Kanashibari / 金縛り

By | 10 June 2013

Literally: bound in metal

There’s a Japanese word for it. English
needs one—the closest we get is sleep paralysis.
It doesn’t do it justice. The crushing weight

of a demon on your chest, immovable fingers
clamping your throat, your mind
as wild as your body is helpless.

Kanashibari. I’m here because of it. Four
in the morning, after the fear. It lets you up
eventually. And when it did, I had to move,

had to get out of the coffin I’d tucked myself into.
Pace the hallway, freed. There’s a dead rat caught
beneath the floorboards of my flat. There’s a man next door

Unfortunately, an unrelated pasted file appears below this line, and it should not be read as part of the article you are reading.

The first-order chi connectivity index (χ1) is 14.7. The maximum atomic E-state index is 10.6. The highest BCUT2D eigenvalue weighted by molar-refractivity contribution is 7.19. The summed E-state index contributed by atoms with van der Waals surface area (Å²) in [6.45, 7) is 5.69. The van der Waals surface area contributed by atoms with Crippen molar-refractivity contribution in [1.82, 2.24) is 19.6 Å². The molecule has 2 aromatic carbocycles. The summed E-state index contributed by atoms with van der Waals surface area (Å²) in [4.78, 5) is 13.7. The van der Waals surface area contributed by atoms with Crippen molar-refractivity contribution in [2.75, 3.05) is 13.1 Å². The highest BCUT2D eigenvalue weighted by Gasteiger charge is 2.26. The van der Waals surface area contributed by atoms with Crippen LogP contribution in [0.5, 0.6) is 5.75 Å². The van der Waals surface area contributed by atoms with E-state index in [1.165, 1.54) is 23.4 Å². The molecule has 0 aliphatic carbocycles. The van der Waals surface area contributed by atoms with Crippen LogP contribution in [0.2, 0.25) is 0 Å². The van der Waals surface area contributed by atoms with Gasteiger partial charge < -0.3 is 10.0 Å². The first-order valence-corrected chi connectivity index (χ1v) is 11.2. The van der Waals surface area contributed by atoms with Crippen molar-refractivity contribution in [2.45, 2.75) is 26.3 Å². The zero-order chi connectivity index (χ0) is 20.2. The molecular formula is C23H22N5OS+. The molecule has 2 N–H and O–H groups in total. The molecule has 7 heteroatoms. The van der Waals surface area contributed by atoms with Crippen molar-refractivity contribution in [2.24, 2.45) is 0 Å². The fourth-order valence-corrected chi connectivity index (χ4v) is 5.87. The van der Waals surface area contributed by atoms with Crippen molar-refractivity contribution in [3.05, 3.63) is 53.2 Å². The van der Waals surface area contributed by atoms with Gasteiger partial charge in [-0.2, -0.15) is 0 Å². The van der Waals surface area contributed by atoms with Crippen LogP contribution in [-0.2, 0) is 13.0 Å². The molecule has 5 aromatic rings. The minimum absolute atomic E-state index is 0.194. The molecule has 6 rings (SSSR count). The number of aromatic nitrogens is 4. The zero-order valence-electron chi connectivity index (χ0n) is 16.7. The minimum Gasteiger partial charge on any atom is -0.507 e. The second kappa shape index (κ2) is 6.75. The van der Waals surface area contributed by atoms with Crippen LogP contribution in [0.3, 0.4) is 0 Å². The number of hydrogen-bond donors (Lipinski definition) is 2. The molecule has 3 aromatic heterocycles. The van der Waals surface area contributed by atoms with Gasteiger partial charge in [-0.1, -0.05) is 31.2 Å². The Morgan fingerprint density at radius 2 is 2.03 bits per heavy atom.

whose body is eating him alive. I walk to the kitchen
because I can. Write these words
because the internet’s down, because for once

I’m unable to tweet about it. There isn’t a word
to express this impulse: something to say
but no one to say it to, self-disgust

at this glib dependence, these tiny fragments
strung out behind me. Poems lost and stories unwritten
while I feed the hungry bird. Pressed down

in suffocation, both fighting and complicit,
so tiny, this hourglass we’re given at birth,
so reckless we are with the sand.

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